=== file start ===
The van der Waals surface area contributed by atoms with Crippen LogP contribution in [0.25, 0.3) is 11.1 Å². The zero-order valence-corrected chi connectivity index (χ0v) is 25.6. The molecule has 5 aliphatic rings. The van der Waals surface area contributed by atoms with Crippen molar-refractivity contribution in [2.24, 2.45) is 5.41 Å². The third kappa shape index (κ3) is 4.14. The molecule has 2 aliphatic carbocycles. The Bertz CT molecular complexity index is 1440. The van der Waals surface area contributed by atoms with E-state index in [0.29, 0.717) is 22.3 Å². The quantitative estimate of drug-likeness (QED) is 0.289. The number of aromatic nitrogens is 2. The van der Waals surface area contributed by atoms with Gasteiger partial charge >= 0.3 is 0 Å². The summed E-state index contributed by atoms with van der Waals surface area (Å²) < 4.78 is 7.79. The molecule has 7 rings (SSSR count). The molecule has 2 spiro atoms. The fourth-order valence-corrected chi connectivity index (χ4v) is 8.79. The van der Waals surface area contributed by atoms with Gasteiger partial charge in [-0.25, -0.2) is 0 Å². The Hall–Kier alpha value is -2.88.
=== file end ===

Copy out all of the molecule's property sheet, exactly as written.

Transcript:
The van der Waals surface area contributed by atoms with Crippen LogP contribution in [0.25, 0.3) is 11.1 Å². The zero-order valence-corrected chi connectivity index (χ0v) is 25.6. The molecule has 5 aliphatic rings. The van der Waals surface area contributed by atoms with Crippen molar-refractivity contribution in [2.24, 2.45) is 5.41 Å². The third kappa shape index (κ3) is 4.14. The molecule has 2 aliphatic carbocycles. The Bertz CT molecular complexity index is 1440. The van der Waals surface area contributed by atoms with E-state index in [0.29, 0.717) is 22.3 Å². The quantitative estimate of drug-likeness (QED) is 0.289. The number of aromatic nitrogens is 2. The van der Waals surface area contributed by atoms with Gasteiger partial charge >= 0.3 is 0 Å². The summed E-state index contributed by atoms with van der Waals surface area (Å²) < 4.78 is 7.79. The molecule has 7 rings (SSSR count). The molecule has 2 spiro atoms. The fourth-order valence-corrected chi connectivity index (χ4v) is 8.79. The van der Waals surface area contributed by atoms with Gasteiger partial charge in [-0.25, -0.2) is 0 Å². The Hall–Kier alpha value is -2.88.